Abuja in May (left) and in Pretoria in December (right).
We are looking forward to 2020 and delighted that there are still people praying for us, thinking about us and loving on us from afar. This transient world we live can be lonely sometimes, especially when moving to a new environments but we are happy to know that people are still following story as we travel through this world.
Christmas in Rwanda with family and friends…and even a few Nigerian friends who happen to be in Kigali for Christmas (The Igyuhs).
I don’t often travel back to Alabama to celebrate Thanksgivings. I remember going back to Alabama in 2003, 2004 and 2016 (work event that took place around Thanksgiving). However, I have always found myself surrounded by family and friends despite not going back to Alabama. After arriving on the African continent, I spent Thanksgiving 2013 in Rwanda, 2014 with friends in Nigeria, 2015 in Rwanda (I was planning to propose to my future wife), 2016 in Alabama (mentioned above), 2017 in United Kingdom with Sheila and 2018 in Paris with my parents, brother/sister-in-law and Sheila. Therefore, it was hard to come to the realization that after moving to South Africa, I would be spending Thanksgiving alone. Sheila was stuck in the United States trying to get a visa to South Africa (more on that story below) and I was busy traveling between South Africa, Zimbabwe and Namibia. I tried to focus mostly on work on Thanksgiving Day because for South Africans, it was just another day in the office. However, social media did not allow that to happen. Each post was a picture of friends celebrating Thanksgiving with their loved ones. Everywhere I turned, more photos of friends frying a turkey, decorating a cake and eating delicious food. Social media was more than I could handle.
But on Friday, my I mood moved away from depression to shock because while South Africans were working hard while Americans were eating turkey on Thanksgiving Day, on this particular day, South Africans were participating in a similar fab that has consumed the world – BLACK FRIDAY. Yes, people were running to shopping malls all over South Africa to get a Black Friday deal. It was crazy. I was completely shocked that Black Friday had made it all the way to the southern tip of the African continent. I went to the mall just to experience the chaos and craziness of South Africans buying everything they could put their hands on. I am proud to say that I did not buy anything.
On Saturday, my mood went from shock to happiness as Sheila arrived from the United States. We were planning to depart Nigeria together but since she is a Rwandan citizen, she requires a visa to South Africa. Now, truth be told, she had a visa to the South Africa. She got it in the US in August. However, my organization delayed our departure until the end of October. We decided to apply for a visa at the South African High Commission in Abuja. This was probably our worst decision. We had been told that the South African High Commission could be nonresponsive and slow at processing visas. However, we assumed that since Sheila had an expired visa; it would be an easy process. Boy were we wrong. In the end, we decided to recall Sheila’s passport and send her to the US to apply for a visa. Instead of us traveling to South Africa together, we went our separate ways. So I was extremely delighted when she arrived in Johannesburg in the wee hours of Saturday morning.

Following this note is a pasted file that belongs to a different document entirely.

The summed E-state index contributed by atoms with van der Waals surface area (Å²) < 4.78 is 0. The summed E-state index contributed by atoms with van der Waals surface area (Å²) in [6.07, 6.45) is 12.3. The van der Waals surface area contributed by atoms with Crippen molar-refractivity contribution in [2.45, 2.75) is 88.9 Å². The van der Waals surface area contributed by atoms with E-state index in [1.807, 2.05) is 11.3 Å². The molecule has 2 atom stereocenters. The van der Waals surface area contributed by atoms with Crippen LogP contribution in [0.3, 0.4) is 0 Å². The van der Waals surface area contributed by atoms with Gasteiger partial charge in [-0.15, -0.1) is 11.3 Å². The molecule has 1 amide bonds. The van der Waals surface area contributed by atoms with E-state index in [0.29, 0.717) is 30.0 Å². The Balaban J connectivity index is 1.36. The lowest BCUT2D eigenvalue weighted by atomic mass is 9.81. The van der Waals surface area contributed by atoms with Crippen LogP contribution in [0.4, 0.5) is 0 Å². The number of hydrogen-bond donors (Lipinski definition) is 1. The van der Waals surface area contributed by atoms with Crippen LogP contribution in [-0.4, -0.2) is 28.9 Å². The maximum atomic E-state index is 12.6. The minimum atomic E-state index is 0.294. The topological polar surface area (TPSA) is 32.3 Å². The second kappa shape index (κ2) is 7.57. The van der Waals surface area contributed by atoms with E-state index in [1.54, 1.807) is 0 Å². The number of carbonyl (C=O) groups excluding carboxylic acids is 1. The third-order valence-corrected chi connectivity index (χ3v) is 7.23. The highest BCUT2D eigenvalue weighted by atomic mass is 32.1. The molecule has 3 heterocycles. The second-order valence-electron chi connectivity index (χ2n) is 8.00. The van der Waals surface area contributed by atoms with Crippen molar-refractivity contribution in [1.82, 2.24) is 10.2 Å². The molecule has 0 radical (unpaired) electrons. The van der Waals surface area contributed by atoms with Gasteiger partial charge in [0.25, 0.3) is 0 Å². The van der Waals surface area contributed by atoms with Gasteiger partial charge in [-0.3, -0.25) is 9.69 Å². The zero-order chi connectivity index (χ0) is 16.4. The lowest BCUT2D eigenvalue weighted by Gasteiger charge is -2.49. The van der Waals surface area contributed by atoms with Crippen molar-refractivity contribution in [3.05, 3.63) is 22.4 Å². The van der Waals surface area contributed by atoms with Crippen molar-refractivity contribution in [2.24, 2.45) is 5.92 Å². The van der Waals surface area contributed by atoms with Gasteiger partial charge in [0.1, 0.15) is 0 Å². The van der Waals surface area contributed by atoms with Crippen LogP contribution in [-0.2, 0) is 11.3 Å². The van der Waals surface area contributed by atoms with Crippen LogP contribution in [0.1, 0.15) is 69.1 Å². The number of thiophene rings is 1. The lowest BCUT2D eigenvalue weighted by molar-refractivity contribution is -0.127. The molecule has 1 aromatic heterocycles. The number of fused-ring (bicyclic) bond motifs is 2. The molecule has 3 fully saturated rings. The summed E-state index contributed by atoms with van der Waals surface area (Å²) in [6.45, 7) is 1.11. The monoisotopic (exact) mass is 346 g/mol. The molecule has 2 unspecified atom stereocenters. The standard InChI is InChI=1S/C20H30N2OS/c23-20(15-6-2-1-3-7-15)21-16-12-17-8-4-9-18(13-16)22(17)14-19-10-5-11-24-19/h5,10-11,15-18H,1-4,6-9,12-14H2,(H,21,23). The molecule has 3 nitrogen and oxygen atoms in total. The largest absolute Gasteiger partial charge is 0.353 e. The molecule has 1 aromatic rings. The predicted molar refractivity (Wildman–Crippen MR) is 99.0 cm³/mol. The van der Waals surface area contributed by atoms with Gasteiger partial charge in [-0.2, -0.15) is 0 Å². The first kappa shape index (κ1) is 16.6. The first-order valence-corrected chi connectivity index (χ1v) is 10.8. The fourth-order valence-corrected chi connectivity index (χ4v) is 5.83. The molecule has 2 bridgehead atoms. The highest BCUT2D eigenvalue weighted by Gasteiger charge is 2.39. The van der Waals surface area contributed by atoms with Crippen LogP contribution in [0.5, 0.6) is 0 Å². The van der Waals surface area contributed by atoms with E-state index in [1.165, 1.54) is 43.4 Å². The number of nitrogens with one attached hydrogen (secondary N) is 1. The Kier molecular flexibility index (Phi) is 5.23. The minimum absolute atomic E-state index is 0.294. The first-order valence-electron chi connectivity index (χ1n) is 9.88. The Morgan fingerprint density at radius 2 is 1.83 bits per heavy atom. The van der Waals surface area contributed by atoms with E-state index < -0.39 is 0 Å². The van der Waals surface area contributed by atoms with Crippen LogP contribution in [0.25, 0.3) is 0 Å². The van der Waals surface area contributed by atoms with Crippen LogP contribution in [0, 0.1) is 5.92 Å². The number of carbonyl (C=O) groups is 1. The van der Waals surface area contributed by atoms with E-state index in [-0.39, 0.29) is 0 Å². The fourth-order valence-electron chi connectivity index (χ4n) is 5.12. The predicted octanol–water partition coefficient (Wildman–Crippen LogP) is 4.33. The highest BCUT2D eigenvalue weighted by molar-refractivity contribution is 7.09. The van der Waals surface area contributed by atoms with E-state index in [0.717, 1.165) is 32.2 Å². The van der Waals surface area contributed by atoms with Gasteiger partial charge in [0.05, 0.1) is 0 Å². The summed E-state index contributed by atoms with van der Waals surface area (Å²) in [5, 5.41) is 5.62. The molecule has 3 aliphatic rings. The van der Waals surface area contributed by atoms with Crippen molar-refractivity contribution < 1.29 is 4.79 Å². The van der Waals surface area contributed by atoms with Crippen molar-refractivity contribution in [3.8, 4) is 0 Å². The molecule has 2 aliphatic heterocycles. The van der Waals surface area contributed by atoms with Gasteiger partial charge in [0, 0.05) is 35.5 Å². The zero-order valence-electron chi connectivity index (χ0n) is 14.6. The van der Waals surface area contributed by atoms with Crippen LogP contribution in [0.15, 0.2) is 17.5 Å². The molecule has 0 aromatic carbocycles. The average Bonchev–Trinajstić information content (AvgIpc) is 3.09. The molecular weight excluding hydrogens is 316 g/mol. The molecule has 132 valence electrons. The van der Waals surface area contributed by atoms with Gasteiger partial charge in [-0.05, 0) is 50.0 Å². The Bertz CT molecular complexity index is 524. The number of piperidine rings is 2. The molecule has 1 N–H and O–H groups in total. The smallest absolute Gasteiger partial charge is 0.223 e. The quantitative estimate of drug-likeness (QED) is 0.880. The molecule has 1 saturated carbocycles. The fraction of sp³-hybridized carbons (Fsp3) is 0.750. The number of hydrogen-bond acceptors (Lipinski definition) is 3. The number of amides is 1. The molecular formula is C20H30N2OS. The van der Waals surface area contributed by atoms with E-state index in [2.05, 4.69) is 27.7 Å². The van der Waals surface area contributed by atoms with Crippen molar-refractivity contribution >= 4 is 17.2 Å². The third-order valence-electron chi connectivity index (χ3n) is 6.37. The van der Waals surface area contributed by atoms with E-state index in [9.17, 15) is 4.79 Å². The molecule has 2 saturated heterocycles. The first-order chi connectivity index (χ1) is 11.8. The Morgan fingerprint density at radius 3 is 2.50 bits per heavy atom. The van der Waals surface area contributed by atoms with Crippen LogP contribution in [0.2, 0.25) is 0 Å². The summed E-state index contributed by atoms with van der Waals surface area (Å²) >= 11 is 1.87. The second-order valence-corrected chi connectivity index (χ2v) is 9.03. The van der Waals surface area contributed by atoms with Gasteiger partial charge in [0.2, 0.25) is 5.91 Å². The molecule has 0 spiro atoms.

On Sunday, my mood went from happiness to sheer amazement as Auburn pulled off an epic defeat of Alabama (Sorry to my Alabama fan friends)! I have been watching Auburn football since 1999 and as a diehard fan, I have watched many games where Auburn either stalls and unable to keep up in a high scoring affair or unable to mount a comeback. I have had a lot of sleepless nights watching Auburn football from the continent. I have been either too depressed to sleep after a 3am lost to a school that we should have beat or to excited after an epic win (AU vs. UGA 2013). It was amazing to watch Auburn go toe to toe with Alabama and use a few trick plays to win the football game. Now add in the success of Auburn basketball and now I get very little sleep between August and April.
Our new home is the southernmost country on the African Continent! SOUTH AFRICA! The Rainbow Nation! We are excited to be relocating to South Africa. While we have never been, we have heard amazing things about the country and we are excited for something new and different. However, it will be quite the adjustment because I have not had to deal with race since leaving the US in 2013 and Sheila has never lived in an environment with racial tensions. It will be quite an adjustment for us but we are looking forward to US like shopping malls, the occasional McDonalds when I want a taste of America and exploring a geographically diverse country.